alexa A Case with 7 Min Door-To-Needle-Time and an Outline of
ISSN: 2168-975X

Brain Disorders & Therapy
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Case Report

A Case with 7 Min Door-To-Needle-Time and an Outline of Ultrarapid Stroke Management

Carsten M. Klingner1*, Stefan Brodoehl1, Christian Hohenstein2, Johannes Winning3, Lars Kummer2, Otto W. Witte1 and Albrecht Günther1
1Hans Berger Department of Neurology, University Hospital Jena, Germany
2Department of Emergency Medicine, University Hospital Jena, Germany
3Department of Anesthesiology and Intensive Care Medicine, University Hospital Jena, Germany
Corresponding Author : Carsten M. Klingner, M.D
Hans Berger Clinic for Neurology, University Hospital Jena
Friedrich Schiller University, Erlanger Allee 101 D 07747 Jena, Germany
Tel: +49 3641-9323402
E-mail: [email protected]
Received November 20, 2014; Accepted November 25, 2014; Published November 30, 2014
Citation: Klingner CM, Brodoehl S, Hohenstein C, Winning J, Kummer L et al. (2015) A Case with 7 Min Door-To-Needle-Time and an Outline of Ultrarapid Stroke Management. Brain Disord Ther 4:153. doi:10.4172/2168-975X.1000153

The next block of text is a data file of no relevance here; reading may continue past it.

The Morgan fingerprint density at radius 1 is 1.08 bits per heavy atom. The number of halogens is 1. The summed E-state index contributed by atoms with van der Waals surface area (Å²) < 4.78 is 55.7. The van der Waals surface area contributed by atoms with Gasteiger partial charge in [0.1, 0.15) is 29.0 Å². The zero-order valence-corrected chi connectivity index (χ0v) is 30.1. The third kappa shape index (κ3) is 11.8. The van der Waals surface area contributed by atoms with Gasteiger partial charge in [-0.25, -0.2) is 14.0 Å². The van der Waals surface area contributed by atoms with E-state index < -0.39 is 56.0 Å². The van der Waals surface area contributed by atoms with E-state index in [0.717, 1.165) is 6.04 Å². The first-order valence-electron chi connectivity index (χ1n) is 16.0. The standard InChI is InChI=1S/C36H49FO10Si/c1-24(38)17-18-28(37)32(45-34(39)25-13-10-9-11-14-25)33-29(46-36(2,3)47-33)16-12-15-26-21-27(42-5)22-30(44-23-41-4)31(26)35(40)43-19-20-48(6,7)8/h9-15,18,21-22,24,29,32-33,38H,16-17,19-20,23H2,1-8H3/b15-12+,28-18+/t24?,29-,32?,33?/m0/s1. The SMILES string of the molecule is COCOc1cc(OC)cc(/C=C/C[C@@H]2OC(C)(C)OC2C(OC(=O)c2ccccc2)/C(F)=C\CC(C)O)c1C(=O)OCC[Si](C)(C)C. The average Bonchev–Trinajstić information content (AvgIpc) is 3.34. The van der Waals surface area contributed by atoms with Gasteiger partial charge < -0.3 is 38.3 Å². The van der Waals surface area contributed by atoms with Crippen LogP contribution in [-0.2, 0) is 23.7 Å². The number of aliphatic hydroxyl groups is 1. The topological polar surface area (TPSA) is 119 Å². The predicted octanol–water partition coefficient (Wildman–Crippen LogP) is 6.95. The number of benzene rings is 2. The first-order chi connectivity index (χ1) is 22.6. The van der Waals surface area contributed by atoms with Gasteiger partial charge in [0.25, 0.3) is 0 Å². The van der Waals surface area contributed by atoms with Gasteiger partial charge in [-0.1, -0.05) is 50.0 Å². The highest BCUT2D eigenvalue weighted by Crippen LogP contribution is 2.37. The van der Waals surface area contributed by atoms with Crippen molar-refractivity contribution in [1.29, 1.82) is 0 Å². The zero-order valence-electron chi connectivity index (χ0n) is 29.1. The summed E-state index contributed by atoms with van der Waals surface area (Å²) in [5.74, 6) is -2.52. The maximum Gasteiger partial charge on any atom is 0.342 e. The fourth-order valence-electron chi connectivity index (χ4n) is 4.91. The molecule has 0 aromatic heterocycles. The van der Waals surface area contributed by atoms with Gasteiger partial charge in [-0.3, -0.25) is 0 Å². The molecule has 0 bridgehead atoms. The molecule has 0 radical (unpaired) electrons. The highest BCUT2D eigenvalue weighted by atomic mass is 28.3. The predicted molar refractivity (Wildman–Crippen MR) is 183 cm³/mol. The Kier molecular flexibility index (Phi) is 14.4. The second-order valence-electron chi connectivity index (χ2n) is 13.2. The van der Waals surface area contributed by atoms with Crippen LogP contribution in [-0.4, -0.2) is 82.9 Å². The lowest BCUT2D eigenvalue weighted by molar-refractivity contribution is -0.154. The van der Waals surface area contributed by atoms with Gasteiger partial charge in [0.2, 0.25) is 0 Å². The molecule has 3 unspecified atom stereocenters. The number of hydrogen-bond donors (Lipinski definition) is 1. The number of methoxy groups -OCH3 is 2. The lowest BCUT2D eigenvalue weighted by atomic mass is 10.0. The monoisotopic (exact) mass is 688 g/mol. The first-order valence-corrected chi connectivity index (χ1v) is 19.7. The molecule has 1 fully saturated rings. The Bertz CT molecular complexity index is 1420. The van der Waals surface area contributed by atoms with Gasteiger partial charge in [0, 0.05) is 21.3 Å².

Copyright: © 2015 Klinger CM, et al. This is an open-access article distributed under the terms of the Creative Commons Attribution License, which permits unrestricted use, distribution, and reproduction in any medium, provided the original author and source are credited.
 

Abstract

Tissue plasminogen activator (t-PA) is the only approved thrombolytic therapy for the treatment of stroke patients. Its effectiveness is highly time dependent due to the sensitivity of brain tissue to ischemia. Therefore, it is crucial to minimize the time between the onset of symptoms and the initiation of an effective thrombolytic treatment. Here we describe a case that received an ultrarapid thrombolytic therapy. A 72-year-old woman was presented at our emergency department with a sudden occurrence of severe left sided hemiparesis. After exclusion of intracranial hemorrhage, the patient received intravenous thrombolysis therapy 7 min after arrival at our hospital. The patient showed a fast, nearly complete improvement of symptoms, and a minor infarction was detected in a follow up MRI. We describe this case and the general stroke management in our emergency department that led to this rapid door-to-needle time.

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